THE FUTURE OF TACTILE CARTOGRAPHY: FROM STATIC RAISED LINES TO MULTIMODAL DYNAMIC PORTABLE COMPUTER INTERFACES
University of Calgary, Department of Geography, Calgary, Canada
While still not considered a large component of mainstream cartographic research, the map-related research focusing on the blind and partially sighted map user population continues to grow. Currently, several groups of researchers housed in universities in North America and internationally are conducting and pursuing research that focuses on identifying the needs, creating new innovative delivery methods, assessing strategies and spatial and geospatial performance, improving access, and developing potential educational resources for blind and partially sighted map users.
Traditional tactile maps are tangible raised line products that are difficult to interpret, produce and to disseminate. By moving to a digital development and interaction paradigm it is possible to facilitate digital tactile maps with location based context aware services in the geographic environment. Additional modalities for displaying cartographic information are accessed through an enhanced tactile map or the electronic version of the tactile map through a touchpad, touchscreen, or haptic interface that uses force feedback to simulate the raised surface of a tactile map. A digital virtual equivalent of a tactile map can now be disseminated across the Internet, accessible by many users in different locations, including portable data assistants. The research outlines a conceptual schema for integrating graphic, auditory and haptic information, in map displays. Each of these modalities has their own set of variables. Auditory information is presented in map referenced, spatialised and immersive contexts, incorporating a mixture of speech, representational sound, sonification, and earcons.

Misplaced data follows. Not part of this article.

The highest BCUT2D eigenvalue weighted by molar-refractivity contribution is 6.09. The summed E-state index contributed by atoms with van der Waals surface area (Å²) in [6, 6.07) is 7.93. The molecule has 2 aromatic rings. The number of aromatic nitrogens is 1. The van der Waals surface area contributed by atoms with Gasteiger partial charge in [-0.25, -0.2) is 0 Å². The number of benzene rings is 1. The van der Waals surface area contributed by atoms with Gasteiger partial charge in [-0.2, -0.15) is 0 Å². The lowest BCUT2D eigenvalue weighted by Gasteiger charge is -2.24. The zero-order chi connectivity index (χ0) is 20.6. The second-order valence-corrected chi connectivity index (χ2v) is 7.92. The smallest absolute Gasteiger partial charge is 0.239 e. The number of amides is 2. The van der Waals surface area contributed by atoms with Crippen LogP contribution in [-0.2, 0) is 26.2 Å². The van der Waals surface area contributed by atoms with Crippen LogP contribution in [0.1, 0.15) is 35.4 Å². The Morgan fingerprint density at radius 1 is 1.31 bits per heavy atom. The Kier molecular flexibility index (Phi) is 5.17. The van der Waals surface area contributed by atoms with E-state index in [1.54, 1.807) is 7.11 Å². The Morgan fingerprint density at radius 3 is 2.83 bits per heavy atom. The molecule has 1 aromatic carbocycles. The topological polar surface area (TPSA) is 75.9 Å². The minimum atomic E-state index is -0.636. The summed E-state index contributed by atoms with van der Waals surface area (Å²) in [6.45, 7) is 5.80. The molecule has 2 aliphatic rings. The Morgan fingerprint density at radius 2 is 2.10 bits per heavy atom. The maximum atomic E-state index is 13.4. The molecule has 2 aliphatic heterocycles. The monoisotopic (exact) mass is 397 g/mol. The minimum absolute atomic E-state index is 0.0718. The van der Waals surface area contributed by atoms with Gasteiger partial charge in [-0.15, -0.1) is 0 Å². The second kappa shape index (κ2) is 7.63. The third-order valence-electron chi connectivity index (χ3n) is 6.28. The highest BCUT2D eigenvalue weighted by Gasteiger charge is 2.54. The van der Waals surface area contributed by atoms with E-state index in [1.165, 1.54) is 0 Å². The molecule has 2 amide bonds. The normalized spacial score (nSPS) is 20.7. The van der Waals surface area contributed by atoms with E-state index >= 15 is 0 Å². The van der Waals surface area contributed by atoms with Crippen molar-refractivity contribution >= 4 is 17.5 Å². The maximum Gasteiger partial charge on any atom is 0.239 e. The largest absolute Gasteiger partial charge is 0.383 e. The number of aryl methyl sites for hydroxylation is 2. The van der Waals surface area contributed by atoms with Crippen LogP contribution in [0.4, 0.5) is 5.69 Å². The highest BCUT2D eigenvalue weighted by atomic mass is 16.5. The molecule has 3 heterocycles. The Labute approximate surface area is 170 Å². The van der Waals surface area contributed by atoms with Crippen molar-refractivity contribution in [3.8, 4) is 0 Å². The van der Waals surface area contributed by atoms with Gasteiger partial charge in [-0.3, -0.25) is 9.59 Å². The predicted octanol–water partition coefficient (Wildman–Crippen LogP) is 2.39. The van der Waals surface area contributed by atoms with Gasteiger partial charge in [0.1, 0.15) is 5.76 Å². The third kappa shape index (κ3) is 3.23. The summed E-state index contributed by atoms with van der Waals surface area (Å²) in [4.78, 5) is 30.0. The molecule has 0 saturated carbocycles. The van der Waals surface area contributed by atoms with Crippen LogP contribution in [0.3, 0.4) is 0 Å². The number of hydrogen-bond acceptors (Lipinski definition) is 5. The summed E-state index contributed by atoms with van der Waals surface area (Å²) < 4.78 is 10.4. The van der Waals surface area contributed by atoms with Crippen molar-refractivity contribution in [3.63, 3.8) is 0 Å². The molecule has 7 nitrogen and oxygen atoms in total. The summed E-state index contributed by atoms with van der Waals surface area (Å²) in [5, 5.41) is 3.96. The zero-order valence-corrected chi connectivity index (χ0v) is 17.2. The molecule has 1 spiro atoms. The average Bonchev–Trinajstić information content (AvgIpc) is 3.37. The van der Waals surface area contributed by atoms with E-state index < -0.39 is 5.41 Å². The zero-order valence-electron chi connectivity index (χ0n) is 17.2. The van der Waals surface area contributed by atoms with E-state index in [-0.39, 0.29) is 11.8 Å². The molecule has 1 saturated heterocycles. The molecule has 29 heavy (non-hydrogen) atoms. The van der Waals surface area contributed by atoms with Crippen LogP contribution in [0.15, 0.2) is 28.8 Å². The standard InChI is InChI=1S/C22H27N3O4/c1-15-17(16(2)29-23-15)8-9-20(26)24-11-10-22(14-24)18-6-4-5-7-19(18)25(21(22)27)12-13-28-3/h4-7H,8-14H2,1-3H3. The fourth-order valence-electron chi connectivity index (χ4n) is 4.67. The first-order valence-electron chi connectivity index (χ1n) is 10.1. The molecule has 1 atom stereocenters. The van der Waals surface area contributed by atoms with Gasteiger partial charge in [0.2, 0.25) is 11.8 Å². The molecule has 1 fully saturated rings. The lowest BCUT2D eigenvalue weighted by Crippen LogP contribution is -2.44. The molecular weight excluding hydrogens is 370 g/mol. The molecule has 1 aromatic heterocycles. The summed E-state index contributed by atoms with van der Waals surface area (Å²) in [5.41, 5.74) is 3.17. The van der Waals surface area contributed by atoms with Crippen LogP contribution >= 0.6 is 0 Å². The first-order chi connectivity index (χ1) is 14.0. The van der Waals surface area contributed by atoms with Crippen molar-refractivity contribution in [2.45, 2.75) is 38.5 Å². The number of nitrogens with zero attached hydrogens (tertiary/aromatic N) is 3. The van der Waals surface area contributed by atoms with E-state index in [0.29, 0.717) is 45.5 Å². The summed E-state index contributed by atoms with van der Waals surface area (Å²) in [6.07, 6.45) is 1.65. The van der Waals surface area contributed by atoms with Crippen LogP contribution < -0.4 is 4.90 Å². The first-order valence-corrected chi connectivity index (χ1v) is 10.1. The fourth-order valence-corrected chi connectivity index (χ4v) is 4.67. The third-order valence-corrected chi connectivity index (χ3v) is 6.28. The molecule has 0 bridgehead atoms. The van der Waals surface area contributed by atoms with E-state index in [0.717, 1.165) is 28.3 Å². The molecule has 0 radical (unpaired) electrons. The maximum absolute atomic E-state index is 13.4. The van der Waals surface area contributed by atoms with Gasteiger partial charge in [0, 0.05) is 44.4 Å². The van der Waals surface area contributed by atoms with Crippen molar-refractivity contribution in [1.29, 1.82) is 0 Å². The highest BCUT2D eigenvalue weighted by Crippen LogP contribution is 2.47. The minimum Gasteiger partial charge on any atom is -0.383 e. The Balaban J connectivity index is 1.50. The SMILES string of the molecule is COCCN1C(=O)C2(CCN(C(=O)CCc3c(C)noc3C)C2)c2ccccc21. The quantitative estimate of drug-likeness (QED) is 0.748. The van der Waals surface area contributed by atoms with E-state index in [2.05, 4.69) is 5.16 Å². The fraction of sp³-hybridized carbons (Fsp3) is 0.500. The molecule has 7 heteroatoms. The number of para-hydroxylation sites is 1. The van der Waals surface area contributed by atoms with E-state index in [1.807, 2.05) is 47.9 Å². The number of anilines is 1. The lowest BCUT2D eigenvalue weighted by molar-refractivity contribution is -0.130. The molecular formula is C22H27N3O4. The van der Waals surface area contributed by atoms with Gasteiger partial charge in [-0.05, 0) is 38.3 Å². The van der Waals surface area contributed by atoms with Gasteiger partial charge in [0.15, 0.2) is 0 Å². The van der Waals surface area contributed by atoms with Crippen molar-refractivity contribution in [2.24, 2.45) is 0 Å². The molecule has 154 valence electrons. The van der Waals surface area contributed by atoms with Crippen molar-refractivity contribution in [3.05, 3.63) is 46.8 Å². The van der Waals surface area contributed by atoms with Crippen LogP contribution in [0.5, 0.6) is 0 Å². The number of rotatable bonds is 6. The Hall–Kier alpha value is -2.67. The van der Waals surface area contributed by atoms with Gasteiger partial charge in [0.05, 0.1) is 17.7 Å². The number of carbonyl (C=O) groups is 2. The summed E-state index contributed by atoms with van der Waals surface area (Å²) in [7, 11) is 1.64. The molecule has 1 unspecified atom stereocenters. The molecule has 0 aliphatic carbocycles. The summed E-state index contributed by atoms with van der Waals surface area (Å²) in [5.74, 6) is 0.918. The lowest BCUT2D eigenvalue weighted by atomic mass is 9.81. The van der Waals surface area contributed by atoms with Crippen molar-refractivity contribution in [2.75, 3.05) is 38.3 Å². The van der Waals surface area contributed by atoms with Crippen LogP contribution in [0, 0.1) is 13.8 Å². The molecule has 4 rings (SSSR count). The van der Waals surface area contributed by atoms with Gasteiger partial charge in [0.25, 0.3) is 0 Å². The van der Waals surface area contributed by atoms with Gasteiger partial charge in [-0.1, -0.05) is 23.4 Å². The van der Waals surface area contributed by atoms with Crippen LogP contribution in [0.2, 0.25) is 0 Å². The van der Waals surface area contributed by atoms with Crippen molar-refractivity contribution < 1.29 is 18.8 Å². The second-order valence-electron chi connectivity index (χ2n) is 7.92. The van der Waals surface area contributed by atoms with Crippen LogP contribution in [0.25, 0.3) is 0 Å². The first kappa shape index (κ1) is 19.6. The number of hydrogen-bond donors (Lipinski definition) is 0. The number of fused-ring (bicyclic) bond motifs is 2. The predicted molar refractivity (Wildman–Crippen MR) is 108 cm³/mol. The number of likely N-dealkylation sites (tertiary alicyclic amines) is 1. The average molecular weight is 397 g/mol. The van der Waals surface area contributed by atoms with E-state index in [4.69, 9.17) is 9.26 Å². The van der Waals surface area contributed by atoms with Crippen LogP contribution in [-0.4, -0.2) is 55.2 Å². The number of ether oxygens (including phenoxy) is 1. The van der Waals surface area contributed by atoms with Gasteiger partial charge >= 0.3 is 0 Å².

This facilitates a user to hear auditory cues that add both redundant and complementary information that would normally be presented through text labels and other cartographic depiction methods. Results are presented with auditory and haptic displays where users have been analyzed performing simplified map reading tasks, such as, shape identification, searching, zooming and panning.
A multimodal approach to cartographic data interaction provides novel opportunities for interacting with cartographic data. This has wide reaching relevance beyond tactile mapping incorporating innovative and original solutions to key cartographic research areas. These include, but are not limited to, environments where users may be “blind” due to bandwidth or small screen display problems in mobile computing environments, attention diversion in car navigation systems, or by an overloaded visual channel in complex data analysis interfaces in geovisualization and data mining interfaces, or novice users exploring unfamiliar data.